Author Notes for The Evil And The Pure - Part One.

November 6, 2018

 

The Evil And The Pure was released on the 1st of February 2014, and marks the point where I started to use a completely different name for my adult books. I commenced work on the book on 25th April 2001, and finished my final edit a "mere" twelve years later on 10th August 2013!

First of all, I didn't spend twelve years slaving away on the book! Since very early in my career, I've juggled books around -- I'll do a first draft of a book, then set it aside for several months while I work on other material, return to it and rewrite or edit, set it aside for a few months again, and so on. Usually the process is spaced out over a two or three year period, but in this case there was a rather long gap between edits.

What happened was... my Darren Shan career. I've had two parallel and separate experiences as an author. Commercially speaking, on the one hand I've been a hugely successful YA author, while on the other hand I've been a struggling adult author. My books for younger readers took off and sold by the millions, but my books for adults never did, and sales have always stayed down in the thousands.

While I'm disappointed that my books for adults haven't done better, it's hard to be too downhearted about it, given how well my YA books have sold. In fact it's kind of neat to have a secret other life, one where I can do very different things, where I don't have to worry about having to please an editor and a publishing house, where I also don't have to worry about pleasing a large existing fan base -- because on the adult front I don't have one. Every book that I've published has meant a lot to me, regardless of its critical reception or sales -- I judge The Evil And The Pure just the same as I judge Cirque Du Freak, even though in terms of sales they're books that exist in totally alternate universes to one another.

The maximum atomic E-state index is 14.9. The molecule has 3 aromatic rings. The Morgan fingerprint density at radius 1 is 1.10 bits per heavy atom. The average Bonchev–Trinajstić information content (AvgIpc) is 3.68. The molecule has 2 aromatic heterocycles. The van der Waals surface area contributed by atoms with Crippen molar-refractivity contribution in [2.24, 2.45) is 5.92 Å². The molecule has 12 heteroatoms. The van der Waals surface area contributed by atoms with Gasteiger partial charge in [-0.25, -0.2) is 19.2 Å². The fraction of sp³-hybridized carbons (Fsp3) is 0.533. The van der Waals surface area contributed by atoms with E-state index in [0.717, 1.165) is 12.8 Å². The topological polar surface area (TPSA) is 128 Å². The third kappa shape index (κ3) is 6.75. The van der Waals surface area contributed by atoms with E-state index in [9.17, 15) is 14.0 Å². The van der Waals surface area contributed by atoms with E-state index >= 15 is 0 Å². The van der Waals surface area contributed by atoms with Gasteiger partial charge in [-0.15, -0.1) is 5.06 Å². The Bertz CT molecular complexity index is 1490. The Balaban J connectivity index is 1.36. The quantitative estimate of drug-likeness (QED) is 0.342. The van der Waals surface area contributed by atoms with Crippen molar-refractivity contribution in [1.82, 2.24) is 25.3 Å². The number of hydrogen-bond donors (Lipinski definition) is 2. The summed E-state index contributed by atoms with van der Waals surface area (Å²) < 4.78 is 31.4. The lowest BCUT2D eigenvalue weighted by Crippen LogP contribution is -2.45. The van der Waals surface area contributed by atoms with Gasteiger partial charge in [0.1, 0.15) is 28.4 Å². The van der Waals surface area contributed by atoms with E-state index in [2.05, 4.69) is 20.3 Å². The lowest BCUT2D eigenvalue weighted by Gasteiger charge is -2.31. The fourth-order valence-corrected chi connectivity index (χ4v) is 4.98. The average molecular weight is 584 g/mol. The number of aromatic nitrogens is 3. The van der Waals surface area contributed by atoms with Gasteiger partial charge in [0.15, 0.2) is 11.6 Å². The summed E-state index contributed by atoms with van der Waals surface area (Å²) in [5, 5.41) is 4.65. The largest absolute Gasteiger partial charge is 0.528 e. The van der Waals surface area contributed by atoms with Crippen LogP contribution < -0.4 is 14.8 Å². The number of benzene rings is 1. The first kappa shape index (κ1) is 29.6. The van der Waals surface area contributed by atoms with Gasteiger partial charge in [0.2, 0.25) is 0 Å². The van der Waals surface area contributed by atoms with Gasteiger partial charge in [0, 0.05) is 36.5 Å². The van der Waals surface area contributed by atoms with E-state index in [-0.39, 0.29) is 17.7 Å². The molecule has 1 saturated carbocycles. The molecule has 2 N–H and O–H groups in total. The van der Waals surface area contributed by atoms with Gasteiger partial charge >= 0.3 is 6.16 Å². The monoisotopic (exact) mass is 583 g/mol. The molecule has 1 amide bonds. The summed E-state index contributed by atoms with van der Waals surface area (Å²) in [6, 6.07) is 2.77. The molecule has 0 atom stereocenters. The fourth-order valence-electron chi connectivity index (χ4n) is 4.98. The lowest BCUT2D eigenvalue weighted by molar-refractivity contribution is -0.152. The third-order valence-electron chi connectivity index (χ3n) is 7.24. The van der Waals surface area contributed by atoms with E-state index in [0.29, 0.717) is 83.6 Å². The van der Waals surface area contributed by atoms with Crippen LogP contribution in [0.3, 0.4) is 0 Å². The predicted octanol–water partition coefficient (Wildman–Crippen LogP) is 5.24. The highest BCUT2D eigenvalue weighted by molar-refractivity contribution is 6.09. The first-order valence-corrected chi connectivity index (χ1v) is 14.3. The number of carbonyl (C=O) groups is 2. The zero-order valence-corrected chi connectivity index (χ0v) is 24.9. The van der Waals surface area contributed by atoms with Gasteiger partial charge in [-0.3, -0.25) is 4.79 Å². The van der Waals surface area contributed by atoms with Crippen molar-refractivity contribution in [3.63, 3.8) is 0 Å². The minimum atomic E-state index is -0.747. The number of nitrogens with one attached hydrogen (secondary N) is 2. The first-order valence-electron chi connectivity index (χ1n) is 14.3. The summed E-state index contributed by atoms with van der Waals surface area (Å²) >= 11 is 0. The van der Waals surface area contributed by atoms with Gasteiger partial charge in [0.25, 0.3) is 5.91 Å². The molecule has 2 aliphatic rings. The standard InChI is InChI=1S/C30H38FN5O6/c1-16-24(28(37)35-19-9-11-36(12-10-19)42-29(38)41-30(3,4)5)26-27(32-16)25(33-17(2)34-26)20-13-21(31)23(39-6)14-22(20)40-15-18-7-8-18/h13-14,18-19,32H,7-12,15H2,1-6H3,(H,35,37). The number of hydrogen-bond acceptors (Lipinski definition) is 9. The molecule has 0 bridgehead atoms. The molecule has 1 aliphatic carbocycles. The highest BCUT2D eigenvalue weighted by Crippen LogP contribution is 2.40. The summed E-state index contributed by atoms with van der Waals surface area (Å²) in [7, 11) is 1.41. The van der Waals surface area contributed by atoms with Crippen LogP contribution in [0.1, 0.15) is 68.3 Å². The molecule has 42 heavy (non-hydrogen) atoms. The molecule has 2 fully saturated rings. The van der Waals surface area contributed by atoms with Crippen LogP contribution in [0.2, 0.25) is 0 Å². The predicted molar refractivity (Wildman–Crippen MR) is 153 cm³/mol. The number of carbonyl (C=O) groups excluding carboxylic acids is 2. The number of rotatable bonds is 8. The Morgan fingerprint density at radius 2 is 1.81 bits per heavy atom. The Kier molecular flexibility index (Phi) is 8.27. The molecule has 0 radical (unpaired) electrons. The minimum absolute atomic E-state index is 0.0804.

I started out writing for adults, and for a time I was rotating pretty evenly between books for adults and children -- I'd write one or two Cirque Du Freak books, then a book for adults, another few CDF books, another for adults. But as my YA career went from 0 to 100 miles per hour, something had to give. Success makes demands of a writer. I toured aggressively and extensively in support of the books. I gave loads of interviews. I wrote a lot of supplementary material for the website -- indeed, I designed and uploaded everything on the first Darren Shan website, and maintained it by myself for quite a few years. I also went on quite a lot of holidays, and bounced back and forth between Limerick and London on leisure time -- I wrote in quiet and seclusion in Limerick, but lived the high life in London and abroad, going to loads of football (soccer) matches, fancy restaurants, art galleries, the theatre, and so on. Hey, I'm all for hard work, but you've got to enjoy the fruits of your labours too!

There just weren't enough hours in the day to maintain two careers. Something had to give, and when my adult publishers didn't come back for more after Hell's Horizon came out to minimal sales, it was an easy decision to make. I decided to put my adult books on hold while I focused on taking my Darren Shan novels as far as I could. I didn't mean for it to be as lengthy a break as it ended up being, but time has a way of slipping away unnoticed when you're busy and enjoying life, and several years swiftly passed without me working on any new adult material.